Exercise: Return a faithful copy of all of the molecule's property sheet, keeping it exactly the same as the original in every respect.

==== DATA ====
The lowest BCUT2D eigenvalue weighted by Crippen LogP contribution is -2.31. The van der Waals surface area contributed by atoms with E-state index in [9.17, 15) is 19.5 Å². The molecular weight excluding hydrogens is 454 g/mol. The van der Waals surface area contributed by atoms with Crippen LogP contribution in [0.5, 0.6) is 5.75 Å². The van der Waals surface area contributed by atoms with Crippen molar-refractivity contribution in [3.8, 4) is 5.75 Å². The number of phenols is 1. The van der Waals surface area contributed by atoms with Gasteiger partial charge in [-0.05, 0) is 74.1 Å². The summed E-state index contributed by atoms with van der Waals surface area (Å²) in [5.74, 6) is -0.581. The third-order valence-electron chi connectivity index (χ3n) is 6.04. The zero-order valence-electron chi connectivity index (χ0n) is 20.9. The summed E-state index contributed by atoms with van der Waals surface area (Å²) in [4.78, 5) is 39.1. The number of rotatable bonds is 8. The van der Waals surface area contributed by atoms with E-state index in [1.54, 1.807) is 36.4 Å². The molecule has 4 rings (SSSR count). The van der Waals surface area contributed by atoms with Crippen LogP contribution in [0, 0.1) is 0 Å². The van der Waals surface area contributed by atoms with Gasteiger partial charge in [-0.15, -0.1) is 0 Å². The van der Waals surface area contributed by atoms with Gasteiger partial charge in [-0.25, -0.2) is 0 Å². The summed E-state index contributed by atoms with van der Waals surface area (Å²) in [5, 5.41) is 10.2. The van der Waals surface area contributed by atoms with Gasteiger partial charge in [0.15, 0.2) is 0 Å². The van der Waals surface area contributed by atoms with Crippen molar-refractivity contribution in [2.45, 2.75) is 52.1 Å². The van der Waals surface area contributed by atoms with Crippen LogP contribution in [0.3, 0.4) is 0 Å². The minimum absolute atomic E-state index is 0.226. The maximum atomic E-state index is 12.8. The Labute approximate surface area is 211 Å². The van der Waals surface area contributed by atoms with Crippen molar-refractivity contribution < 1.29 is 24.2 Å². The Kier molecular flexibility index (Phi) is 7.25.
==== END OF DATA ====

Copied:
The lowest BCUT2D eigenvalue weighted by Crippen LogP contribution is -2.31. The van der Waals surface area contributed by atoms with E-state index in [9.17, 15) is 19.5 Å². The molecular weight excluding hydrogens is 454 g/mol. The van der Waals surface area contributed by atoms with Crippen LogP contribution in [0.5, 0.6) is 5.75 Å². The van der Waals surface area contributed by atoms with Crippen molar-refractivity contribution in [3.8, 4) is 5.75 Å². The number of phenols is 1. The van der Waals surface area contributed by atoms with Gasteiger partial charge in [-0.05, 0) is 74.1 Å². The summed E-state index contributed by atoms with van der Waals surface area (Å²) in [5.74, 6) is -0.581. The third-order valence-electron chi connectivity index (χ3n) is 6.04. The zero-order valence-electron chi connectivity index (χ0n) is 20.9. The summed E-state index contributed by atoms with van der Waals surface area (Å²) in [4.78, 5) is 39.1. The number of rotatable bonds is 8. The van der Waals surface area contributed by atoms with E-state index in [1.54, 1.807) is 36.4 Å². The molecule has 4 rings (SSSR count). The van der Waals surface area contributed by atoms with Crippen LogP contribution in [0, 0.1) is 0 Å². The van der Waals surface area contributed by atoms with Gasteiger partial charge in [-0.15, -0.1) is 0 Å². The van der Waals surface area contributed by atoms with Gasteiger partial charge in [-0.25, -0.2) is 0 Å². The summed E-state index contributed by atoms with van der Waals surface area (Å²) in [5, 5.41) is 10.2. The van der Waals surface area contributed by atoms with Gasteiger partial charge in [0.15, 0.2) is 0 Å². The van der Waals surface area contributed by atoms with Crippen molar-refractivity contribution in [2.45, 2.75) is 52.1 Å². The van der Waals surface area contributed by atoms with Crippen LogP contribution in [0.3, 0.4) is 0 Å². The minimum absolute atomic E-state index is 0.226. The maximum atomic E-state index is 12.8. The Labute approximate surface area is 211 Å². The van der Waals surface area contributed by atoms with Crippen molar-refractivity contribution < 1.29 is 24.2 Å². The Kier molecular flexibility index (Phi) is 7.25.